WRITTEN BY RYAN BURDEN
PHOTOGRAPHY BY MICHELLE T.M. LEE
After maturing on the tree for 12 months, coconuts change color to grey/brown before falling from the tree. Given adequate moisture, they sprout in one to four months.
Split a sprouted coconut in half using a machete or axe and you’ll fi nd a white, spongy center, sometimes referred to as a “coconut apple” or “queen’s bread.”
The edges of this living embryo are rich in enzymes and coated with pure, unadulterated coconut oil. This oil is the rich, healthy fat that the mother tree has gifted the new seedling to give it the energy needed to put down its fi rst roots and create its fi rst few sets of leaves.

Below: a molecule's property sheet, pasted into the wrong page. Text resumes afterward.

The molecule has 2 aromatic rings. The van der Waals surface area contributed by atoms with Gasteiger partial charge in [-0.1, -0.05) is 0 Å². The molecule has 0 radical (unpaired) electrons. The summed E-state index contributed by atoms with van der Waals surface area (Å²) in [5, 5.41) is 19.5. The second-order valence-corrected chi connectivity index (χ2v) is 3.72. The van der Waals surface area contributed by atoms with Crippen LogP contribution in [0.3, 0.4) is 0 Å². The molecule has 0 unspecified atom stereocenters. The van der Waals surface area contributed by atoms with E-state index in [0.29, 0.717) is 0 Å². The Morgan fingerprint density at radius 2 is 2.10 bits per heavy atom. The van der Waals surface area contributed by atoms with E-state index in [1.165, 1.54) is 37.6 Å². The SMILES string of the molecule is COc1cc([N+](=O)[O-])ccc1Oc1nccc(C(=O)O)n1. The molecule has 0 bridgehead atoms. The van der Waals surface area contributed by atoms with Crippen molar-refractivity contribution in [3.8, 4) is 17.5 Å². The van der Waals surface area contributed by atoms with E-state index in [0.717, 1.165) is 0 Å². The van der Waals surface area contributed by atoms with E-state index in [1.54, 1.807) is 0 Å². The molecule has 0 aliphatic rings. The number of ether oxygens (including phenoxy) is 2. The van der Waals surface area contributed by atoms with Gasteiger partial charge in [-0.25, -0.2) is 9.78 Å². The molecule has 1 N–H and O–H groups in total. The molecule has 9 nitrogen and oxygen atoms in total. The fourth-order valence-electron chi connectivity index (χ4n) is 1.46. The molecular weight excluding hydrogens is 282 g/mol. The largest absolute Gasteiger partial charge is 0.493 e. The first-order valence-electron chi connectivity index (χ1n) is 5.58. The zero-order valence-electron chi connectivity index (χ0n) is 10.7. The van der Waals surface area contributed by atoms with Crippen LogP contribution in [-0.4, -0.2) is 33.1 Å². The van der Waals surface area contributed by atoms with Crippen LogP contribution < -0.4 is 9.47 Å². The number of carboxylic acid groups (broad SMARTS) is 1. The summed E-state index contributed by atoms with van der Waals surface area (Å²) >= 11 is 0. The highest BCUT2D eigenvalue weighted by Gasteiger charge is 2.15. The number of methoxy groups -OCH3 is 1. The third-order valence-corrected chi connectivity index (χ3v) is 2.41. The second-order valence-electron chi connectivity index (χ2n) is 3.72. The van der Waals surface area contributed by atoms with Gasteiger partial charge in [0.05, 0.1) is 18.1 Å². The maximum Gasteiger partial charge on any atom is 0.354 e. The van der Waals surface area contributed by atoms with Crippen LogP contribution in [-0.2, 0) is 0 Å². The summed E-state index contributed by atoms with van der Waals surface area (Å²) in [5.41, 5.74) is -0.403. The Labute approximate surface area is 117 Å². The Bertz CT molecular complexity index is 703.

Delicious and delicate, this jungle snack is something everyone should try at least once. And since sprouted coconuts are in reality baby trees, it is a snack best eaten with utmost reverence and appreciation.
In closing there is a responsibility when eating and enjoying a sprouted coconut. You take the life of a coconut tree that could have the potential to feed a village. So when eating one sprouted coconut be sure to also plant a coconut tree.